Don't overlook less mainstream sources of insightful commentary on academia and academic labor -- and in our own voices -- by limiting your reading to higher ed media and adjunct stories. Even cast your digital reading net beyond the Ivory Silo™ to include K12 bloggers. Advertising and other funding are factors too. Who influences editorial content? Follow the money and affiliations. You may not agree with independents, but at least they are less likely to be wearing a collar.
This is not to say don't read read mainstream higher ed media. Do read them -- just not to the exclusion of other sources or as a substitute for developing your own. The wider you cast that net, the better.
You are not special" by Jonathon Rees in More or Less Bunk and "Confronting Our Permanent Public University Austerity" by Chris Newfield in Remaking the University caught my attention to reread, share and bookmark.
Jonathon (we're on first name terms) takes Marx and Lori Harrison Kahan's Vitae article as starting points to lecture tenured faculty (he is one but hasn't always been) on realities of academic labor:
Every one of those disposable academics in your field would gladly fill your tenure track job at substantially less pay than you’re making right now. And why shouldn’t they? You probably aren’t doing very much to help them, so why should they help you? Moreover, plenty of administrators would gladly fire you and replace you with an adjunct if they thought they could get away with it.
What’s that, you say? You write articles, do you? Too bad only three people read half of all articles. And most of those university press books we all write aren’t exactly setting the world on fire either. Adjuncts and people fresh out of grad school can do the exact same things that existing tenured faculty can do.... for much, much less money.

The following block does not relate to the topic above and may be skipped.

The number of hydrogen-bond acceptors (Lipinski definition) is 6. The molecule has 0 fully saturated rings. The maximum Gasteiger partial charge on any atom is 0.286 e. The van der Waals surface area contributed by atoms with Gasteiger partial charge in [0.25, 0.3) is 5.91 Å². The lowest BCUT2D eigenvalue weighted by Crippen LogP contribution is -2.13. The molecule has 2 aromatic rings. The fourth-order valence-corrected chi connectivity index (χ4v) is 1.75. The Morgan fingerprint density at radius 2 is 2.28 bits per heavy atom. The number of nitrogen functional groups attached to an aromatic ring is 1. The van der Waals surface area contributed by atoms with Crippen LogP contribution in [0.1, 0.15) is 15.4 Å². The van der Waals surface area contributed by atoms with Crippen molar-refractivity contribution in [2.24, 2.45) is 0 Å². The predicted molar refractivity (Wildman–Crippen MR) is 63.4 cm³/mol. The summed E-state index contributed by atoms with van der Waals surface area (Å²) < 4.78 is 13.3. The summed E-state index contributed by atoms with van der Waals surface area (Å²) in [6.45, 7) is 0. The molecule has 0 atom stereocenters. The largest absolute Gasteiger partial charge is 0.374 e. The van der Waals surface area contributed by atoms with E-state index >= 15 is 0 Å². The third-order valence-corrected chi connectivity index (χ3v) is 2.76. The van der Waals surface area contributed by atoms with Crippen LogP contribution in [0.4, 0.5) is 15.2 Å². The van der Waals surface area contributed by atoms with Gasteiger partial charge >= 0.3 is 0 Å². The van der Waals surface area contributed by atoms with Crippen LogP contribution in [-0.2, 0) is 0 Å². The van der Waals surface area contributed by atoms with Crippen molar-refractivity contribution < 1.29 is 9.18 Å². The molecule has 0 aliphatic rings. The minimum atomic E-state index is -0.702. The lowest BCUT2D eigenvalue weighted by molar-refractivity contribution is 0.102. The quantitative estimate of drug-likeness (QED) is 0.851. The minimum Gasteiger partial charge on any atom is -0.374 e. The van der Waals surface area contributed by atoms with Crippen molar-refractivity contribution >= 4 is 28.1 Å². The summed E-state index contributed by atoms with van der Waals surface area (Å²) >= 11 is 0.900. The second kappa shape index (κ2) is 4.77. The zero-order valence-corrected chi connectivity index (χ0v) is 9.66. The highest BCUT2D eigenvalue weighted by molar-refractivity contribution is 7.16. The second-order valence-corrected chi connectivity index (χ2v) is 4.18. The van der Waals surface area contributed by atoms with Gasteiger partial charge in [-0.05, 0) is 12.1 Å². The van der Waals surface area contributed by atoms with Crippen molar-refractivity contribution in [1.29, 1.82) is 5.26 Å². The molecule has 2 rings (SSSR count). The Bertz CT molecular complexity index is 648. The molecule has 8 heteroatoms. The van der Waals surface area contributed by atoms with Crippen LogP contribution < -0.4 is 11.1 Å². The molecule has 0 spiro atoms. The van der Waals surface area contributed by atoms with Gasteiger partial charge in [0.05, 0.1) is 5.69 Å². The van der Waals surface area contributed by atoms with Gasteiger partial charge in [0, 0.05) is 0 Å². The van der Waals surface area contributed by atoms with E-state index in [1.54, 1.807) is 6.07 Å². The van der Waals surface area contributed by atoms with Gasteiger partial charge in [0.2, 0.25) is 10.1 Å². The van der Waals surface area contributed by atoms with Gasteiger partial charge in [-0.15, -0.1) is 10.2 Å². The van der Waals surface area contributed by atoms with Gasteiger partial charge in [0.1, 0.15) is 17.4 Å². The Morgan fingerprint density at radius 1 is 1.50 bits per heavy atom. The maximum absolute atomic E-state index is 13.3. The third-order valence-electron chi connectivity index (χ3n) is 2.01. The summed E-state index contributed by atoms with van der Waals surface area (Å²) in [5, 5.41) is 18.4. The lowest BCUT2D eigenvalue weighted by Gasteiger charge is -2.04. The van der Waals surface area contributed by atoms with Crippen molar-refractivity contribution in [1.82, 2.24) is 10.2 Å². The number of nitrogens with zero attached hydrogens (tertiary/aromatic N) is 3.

Today's post is another pip:
So does that mean we faculty can relax now? After all, if we’re not extinct, we’re alive (if not exactly thriving); and if we’re alive, what is there to worry about?....The thing to worry about now in the post-MOOC world is exactly what our jobs will be like when they are infused with technology. Will we faculty run the technology or will the technology run us? Experiences in other industries suggest the latter rather than the former.That brings me straight to the next section.
Michael Meranze's Latest LinksSee what I mean? It takes me separate blogs just to get in the same neighborhood. There are pages for guest posts and featured topics (like "Contingent Faculty Issues") too.
CASA: For a window into contingent faculty working conditions elsewhere, regular posts by and about"auscasuals," and a weekly review (noted below) of global casualization in the academic workforce, follow this one. I've already added most of their bloggers and Unicasual to precarity bloggers. Features include Actual casuals: share your stories, Change one thing, and The Case of the Missing Casuals
CASA's Weekly News: The focus is on Australia, but weekly news posts include Canada, US and the UK, CASA's global overview is Anglophone-centric. Quibble are few and picayune. Are there no adjuncts in New Zealand or South Africa? I know there are in India -- and having a harder time of it than we do -- because their stories show up in Global Higher Education news. Some US items seem to be selected primarily on their numbers. This last makes no never mind: I can get those and more for myself without a leg up from down under ~ and so should you. OTOH, an informed outsider's view of what is trending in our corner of the adjunctiverse is revealing and informative.
PS this post was to have included a brief introduction and introduction to latest blogroll ~ now up to 86 ~ additions but will save them for a separate post